Our next HL2C seminar will take place on Wednesday, March 2, 2022, from 12pm to 1pm (Dublin, Edinburgh, Lisbon, London). The talk is co-organized with Lancaster’s SLLAT Research Group.
Magdalena Grose-Hodge (The University of Birmingham)
Are the heritage and dominant languages of early bilinguals less complex and less fluent than that of monolinguals? A comparison of linguistic abilities of pre-adolescent Polish Heritage Speakers and monolingual controls.
How to join:
Our seminars are free to attend. Simply sign up to the HL2C Mailing List to receive the link to join us via Microsoft Teams link. You do not need a Teams account to access the talk.
Background: With an estimated half of the world using more than one language in everyday life, bilingualism is a norm rather than an exception. However, researchers in the field of language acquisition and processing traditionally focused on monolinguals and viewed bilingual speakers simply as “two monolinguals in one person”. Research into differences between monolingual and bilingual performance and processing is not only relatively new but has also been producing conflicting findings, which fuels the existing social ambivalence relating to the acquisition of two languages in childhood. As a result, many parents and teachers question whether the effort needed to maintain both languages is worth the outcome or worry that speaking a minority language at home may hamper their offspring’s achievement in the dominant language as children “may get confused”. However, studying heritage speakers (here defined as early bilinguals of a minority language (Montrul, 2006:161) is important not only from the point of educational policymaking but it is also central to our understanding of the architecture of language as it can offer a window into bilingual minds. Therefore, the population, which was first studied mainly by applied linguists, is now becoming of interest to theoretical linguists investigating the role of input and maturational factors in language acquisition.
What makes heritage speakers an interesting group is that they acquire their HL as their first language, yet their linguistic competence is often different from that of monolingual native speakers, which has led to the formulation of the Incomplete Acquisition Hypothesis (Polinsky, 2006; Montrul, 2008). According to this, certain patterns, especially those that typically develop later on in life, are not fully acquired in HS’s minds. The term, however, received a great amount of criticism (see Otheguy, 2016; Kupisch and Rothman, 2018), and has now been abandoned in favour of “divergent acquisition” (Polinsky, 2018), which emphasises differences without suggesting deficiencies. It is this divergent competence that is of interest in this paper and 3 aspects of proficiency are discussed in the context of speech samples: fluency, syntactic complexity and lexical diversity. Additionally, receptive grammar is also tapped into as there is a documented imbalance between HS’ receptive and productive skills with the former usually being much stronger.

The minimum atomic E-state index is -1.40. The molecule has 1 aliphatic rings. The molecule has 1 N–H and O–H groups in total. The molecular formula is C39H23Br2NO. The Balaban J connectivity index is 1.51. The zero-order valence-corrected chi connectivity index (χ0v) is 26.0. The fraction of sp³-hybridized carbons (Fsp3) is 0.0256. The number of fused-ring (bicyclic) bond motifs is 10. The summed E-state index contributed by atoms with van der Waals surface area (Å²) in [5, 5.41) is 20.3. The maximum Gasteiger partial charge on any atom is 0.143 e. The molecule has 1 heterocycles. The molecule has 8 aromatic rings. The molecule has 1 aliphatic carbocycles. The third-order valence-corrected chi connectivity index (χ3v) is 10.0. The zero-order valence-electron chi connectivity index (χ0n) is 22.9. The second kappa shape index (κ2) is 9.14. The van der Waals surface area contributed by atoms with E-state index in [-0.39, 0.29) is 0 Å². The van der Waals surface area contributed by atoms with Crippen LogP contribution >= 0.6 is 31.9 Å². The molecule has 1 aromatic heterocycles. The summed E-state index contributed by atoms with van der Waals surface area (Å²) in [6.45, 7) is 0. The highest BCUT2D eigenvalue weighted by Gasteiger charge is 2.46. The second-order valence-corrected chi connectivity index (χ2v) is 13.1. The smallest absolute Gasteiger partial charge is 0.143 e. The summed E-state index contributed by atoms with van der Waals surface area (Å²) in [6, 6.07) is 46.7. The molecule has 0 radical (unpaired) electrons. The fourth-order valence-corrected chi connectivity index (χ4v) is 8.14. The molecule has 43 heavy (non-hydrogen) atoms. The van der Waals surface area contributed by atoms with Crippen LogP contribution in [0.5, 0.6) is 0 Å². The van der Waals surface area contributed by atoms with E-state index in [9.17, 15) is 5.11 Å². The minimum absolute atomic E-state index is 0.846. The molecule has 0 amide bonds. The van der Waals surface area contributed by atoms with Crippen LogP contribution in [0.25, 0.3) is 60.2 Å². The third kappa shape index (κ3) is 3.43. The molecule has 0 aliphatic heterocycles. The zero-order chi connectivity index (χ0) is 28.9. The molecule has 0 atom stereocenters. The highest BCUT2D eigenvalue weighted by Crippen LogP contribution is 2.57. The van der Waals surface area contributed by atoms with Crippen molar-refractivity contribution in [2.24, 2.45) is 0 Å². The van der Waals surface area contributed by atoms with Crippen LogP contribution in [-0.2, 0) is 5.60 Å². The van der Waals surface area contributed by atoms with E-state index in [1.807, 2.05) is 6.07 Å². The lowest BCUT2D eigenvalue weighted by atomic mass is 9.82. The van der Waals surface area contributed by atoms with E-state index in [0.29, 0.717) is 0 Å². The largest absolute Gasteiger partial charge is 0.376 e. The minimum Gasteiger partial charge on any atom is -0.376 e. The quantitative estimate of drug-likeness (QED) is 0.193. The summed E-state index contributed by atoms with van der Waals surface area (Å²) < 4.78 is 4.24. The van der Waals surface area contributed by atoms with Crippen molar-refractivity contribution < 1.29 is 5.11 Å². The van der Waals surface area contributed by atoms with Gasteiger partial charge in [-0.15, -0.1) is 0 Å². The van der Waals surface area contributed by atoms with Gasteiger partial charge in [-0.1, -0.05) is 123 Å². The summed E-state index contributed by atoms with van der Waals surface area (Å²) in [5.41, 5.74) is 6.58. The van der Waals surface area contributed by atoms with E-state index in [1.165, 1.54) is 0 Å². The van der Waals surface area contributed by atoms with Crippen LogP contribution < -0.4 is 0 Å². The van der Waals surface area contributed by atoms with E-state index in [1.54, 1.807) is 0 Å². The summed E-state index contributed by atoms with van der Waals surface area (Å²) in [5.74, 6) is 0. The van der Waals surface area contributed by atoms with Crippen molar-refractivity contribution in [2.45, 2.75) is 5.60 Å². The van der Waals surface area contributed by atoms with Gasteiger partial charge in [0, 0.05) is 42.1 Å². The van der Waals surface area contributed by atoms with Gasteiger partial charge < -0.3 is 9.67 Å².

The study: focuses on 7-9-year-old preadolescents growing up in Polish families living in the UK, whose speech samples have been collected, transcribed and coded for lexical and syntactic complexity, and fluency, and subsequently analysed. The results have been compared to monolingual control groups through multiple regression modelling.
Results: Although bilinguals are slightly less fluent, they generally fall within the norms for monolingual speakers for most variables. The most interesting finding, though, is that their language appears to be more complex syntactically than that of monolinguals in both heritage and dominant languages. This provides further evidence that HS’ language is not incomplete but that the outcome is divergent from that of monolinguals. It could also shed light on the role of creativity and imitation in language acquisition and cultural transmission, and provide further evidence that children imitate selectively when they have a better understanding of the function of a given construction or linguistic element. When the function is not fully understood, they imitate more faithfully (Klinger, Mayor and Bannard, 2016).
Klinger, J., Mayor, J. and Bannard, C. (2016) ‘Children’s Faithfulness in Imitating Language Use Varies Cross-Culturally, Contingent on Prior Experience’, Child Development, 87(3), pp. 820–833. doi: https://doi.org/10.1111/cdev.12503.
Kupisch, T. and Rothman, J. (2018) ‘Terminology matters! Why difference is not incompleteness and how early child bilinguals are heritage speakers’, International Journal of Bilingualism, 22(5), pp. 564–582. doi: 10.1177/1367006916654355.
Montrul, S. (2008) ‘Incomplete Acquisition in Bilingualism: Re-examining the Age Factor’, in. Montrul, S. A. (2006) ‘Incomplete acquisition in bilingualism as an instance of language change’, pp. 379–400. doi: 10.1075/LALD.42.22MON.
Otheguy, R. (2016) ‘The linguistic competence of secondgeneration bilinguals’, pp. 301–319. doi: 10.1075/RLLT.9.16OTH.
Polinsky, M. (2006) ‘Incomplete acquisition: American Russian’, Journal of Slavic Linguistics, 14, pp. 191–262.
Polinsky, M. (2018) Heritage Languages and Their Speakers. Cambridge University Press. doi: 10.1017/9781107252349.